You have done so much, and there is still so much to do! Let us forge ahead!

The third point of encouragement is in regard to the economy, its relationship to social justice, to the dignity and value of people. It is well known that a certain liberalism believes it is necessary to first produce wealth, no matter how, to then promote some policy of redistribution by the State. First fill your glass and then give to others. Others think it is the entity itself that should lavish the crumbs of accumulated wealth, thereby absolving itself of so-called “social responsibility”. One risks being deceived by doing good while, unfortunately, continuing to only market, without going outside of that fatal circuit of the selfishness of people and of companies which have the god of money at the centre.

Instead we know that establishing a new quality of economy will enable people to grow to their full potential. For example: a member of the cooperative must not be only a supplier, a worker, a well-treated user; he must always be a protagonist, he must grow, through the cooperative, grow personally, socially and professionally, in responsibility, in actualizing hope, in working together. I am not saying that one’s income need not increase, but that is not enough: it is important that the business managed by the cooperative truly grow in a cooperative way, that is by involving everyone. One plus one makes three! This is the logic.

In Latin etymology, “cooperari” means to operate together, to cooperate, and therefore to work, help, contribute to achieve an end. Never be satisfied with the word “cooperative” without having knowledge of the true substance and spirit of cooperation.

The fourth suggestion is this: if we look around us it never happens that the economy is renewed in a society that is aging than than growing. The cooperative movement can play an important role in sustaining, facilitating and also encouraging the life of families. Realizing conciliation, or better perhaps, harmonization between work and family, is a task you have already begun and which you must increasingly achieve. Doing this also means helping women fully develop themselves within their vocation and bring their own talents to fruition. Women free to be leaders, both in business and in the family! I know well that cooperatives already offer so many services and so many organizational formulae, akin to national health services, to meet the needs of everyone, of children and the elderly in particular, from day-care centres to home care. This is our way to manage the common goods, those goods that must not be the property of only the few and must not seek speculative purposes.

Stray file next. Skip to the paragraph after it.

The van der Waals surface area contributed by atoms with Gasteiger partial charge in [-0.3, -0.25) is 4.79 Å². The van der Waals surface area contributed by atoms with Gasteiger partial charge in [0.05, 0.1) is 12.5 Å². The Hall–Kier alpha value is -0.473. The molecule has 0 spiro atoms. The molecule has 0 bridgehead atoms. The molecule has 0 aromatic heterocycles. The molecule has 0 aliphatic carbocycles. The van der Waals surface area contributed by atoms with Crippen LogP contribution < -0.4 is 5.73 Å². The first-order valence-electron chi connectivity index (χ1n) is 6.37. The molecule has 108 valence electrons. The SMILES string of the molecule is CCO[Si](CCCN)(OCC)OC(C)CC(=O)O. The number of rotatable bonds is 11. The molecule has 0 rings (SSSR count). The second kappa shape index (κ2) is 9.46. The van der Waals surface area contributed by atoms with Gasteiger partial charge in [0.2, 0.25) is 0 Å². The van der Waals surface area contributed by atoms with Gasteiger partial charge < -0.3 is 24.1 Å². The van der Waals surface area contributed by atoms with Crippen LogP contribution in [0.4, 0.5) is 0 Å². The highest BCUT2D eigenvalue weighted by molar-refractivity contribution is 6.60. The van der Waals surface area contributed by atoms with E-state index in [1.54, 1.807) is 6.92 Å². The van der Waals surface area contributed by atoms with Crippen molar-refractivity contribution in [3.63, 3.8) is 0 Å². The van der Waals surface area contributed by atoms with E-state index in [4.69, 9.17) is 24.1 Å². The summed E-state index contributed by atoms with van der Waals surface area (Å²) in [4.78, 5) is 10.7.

The fifth point of encouragement may perhaps surprise you! It takes money to do all these things! Cooperatives in general are not established by large capitalists, but rather it is often said that they are structurally undercapitalized. Instead, the Pope tells you: you must invest, and you must invest well! In Italy of course, but not only, it is difficult to obtain public funds to compensate for a shortage of resources. This is the solution I propose to you: bring good means together with determination in order to accomplish good works. Collaborate more among cooperative banks and businesses; organize resources to enable families to live with dignity and serenity; pay fair wages to workers, investing above all in initiatives that are truly necessary.

It is not easy to speak about money. It was said by Basil of Caesarea, a Church Father of the fourth century, and then taken up by St Francis of Assisi, that “money is the devil’s dung”! Now the Pope also repeats it: “Money is the devil’s dung”! When money becomes an idol, it commands the choices of man. And then it destroys man and condemns him. It renders him a servant. Money at the service of life can be managed in a just way by a cooperative, if however, it is an authentic, true cooperative, where capital is not in command over men but men over capital.

For this reason I tell you that you are doing well — and I also tell you to always do more of it — to counter and combat the false cooperatives, those which prostitute the very name of cooperatives, namely of a truly good organization, in order to deceive people with aims of profits contrary to those of true and authentic cooperation. Do well, I tell you, because, in the field you operate in, to take on an honourable façade but to instead pursue dishonourable and immoral aims, often directed at exploiting labour, or at manipulating the market, and even at scandalous and corrupt trafficking, is a shameful and extremely serious lie that is absolutely unacceptable. Fight against this! How do you fight? With words alone? With ideas? You fight with fair and true cooperation, the kind which always prevails.